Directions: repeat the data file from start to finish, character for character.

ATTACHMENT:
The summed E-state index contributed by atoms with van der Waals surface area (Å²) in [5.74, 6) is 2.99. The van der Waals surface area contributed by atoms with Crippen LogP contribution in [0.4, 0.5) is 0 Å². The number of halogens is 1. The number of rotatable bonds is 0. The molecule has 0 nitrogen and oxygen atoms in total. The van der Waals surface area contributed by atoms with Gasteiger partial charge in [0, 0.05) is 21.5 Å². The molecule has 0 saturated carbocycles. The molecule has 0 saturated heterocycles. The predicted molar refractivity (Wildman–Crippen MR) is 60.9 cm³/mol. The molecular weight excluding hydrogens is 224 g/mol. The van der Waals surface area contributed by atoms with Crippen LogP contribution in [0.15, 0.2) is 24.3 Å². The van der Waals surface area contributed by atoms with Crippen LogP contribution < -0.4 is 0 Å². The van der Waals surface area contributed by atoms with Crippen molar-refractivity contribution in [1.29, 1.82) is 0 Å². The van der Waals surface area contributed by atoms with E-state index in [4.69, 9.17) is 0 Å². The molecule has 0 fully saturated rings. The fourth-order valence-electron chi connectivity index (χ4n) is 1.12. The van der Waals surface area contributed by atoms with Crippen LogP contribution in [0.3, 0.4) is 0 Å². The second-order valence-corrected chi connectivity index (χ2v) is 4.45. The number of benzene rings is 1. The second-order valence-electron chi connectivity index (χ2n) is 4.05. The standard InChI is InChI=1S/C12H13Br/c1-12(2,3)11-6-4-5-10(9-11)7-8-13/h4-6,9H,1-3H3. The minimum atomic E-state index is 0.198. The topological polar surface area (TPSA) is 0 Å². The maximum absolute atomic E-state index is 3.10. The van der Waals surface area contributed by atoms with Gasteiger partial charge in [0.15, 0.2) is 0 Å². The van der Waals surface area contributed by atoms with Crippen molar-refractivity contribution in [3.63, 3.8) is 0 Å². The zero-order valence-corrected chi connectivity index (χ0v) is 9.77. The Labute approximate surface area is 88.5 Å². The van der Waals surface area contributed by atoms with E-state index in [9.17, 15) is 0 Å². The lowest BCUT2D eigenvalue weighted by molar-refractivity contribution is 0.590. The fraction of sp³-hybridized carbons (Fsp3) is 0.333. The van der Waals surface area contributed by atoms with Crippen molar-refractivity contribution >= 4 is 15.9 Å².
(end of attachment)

The summed E-state index contributed by atoms with van der Waals surface area (Å²) in [5.74, 6) is 2.99. The van der Waals surface area contributed by atoms with Crippen LogP contribution in [0.4, 0.5) is 0 Å². The number of halogens is 1. The number of rotatable bonds is 0. The molecule has 0 nitrogen and oxygen atoms in total. The van der Waals surface area contributed by atoms with Gasteiger partial charge in [0, 0.05) is 21.5 Å². The molecule has 0 saturated carbocycles. The molecule has 0 saturated heterocycles. The predicted molar refractivity (Wildman–Crippen MR) is 60.9 cm³/mol. The molecular weight excluding hydrogens is 224 g/mol. The van der Waals surface area contributed by atoms with Crippen LogP contribution in [0.15, 0.2) is 24.3 Å². The van der Waals surface area contributed by atoms with Crippen LogP contribution < -0.4 is 0 Å². The van der Waals surface area contributed by atoms with Crippen molar-refractivity contribution in [1.29, 1.82) is 0 Å². The van der Waals surface area contributed by atoms with E-state index in [4.69, 9.17) is 0 Å². The molecule has 0 fully saturated rings. The fourth-order valence-electron chi connectivity index (χ4n) is 1.12. The van der Waals surface area contributed by atoms with Crippen LogP contribution in [0.3, 0.4) is 0 Å². The second-order valence-corrected chi connectivity index (χ2v) is 4.45. The number of benzene rings is 1. The second-order valence-electron chi connectivity index (χ2n) is 4.05. The standard InChI is InChI=1S/C12H13Br/c1-12(2,3)11-6-4-5-10(9-11)7-8-13/h4-6,9H,1-3H3. The minimum atomic E-state index is 0.198. The topological polar surface area (TPSA) is 0 Å². The maximum absolute atomic E-state index is 3.10. The van der Waals surface area contributed by atoms with Gasteiger partial charge in [0.15, 0.2) is 0 Å². The van der Waals surface area contributed by atoms with Crippen molar-refractivity contribution in [3.63, 3.8) is 0 Å². The zero-order valence-corrected chi connectivity index (χ0v) is 9.77. The Labute approximate surface area is 88.5 Å². The van der Waals surface area contributed by atoms with E-state index in [9.17, 15) is 0 Å². The lowest BCUT2D eigenvalue weighted by molar-refractivity contribution is 0.590. The fraction of sp³-hybridized carbons (Fsp3) is 0.333. The van der Waals surface area contributed by atoms with Crippen molar-refractivity contribution >= 4 is 15.9 Å².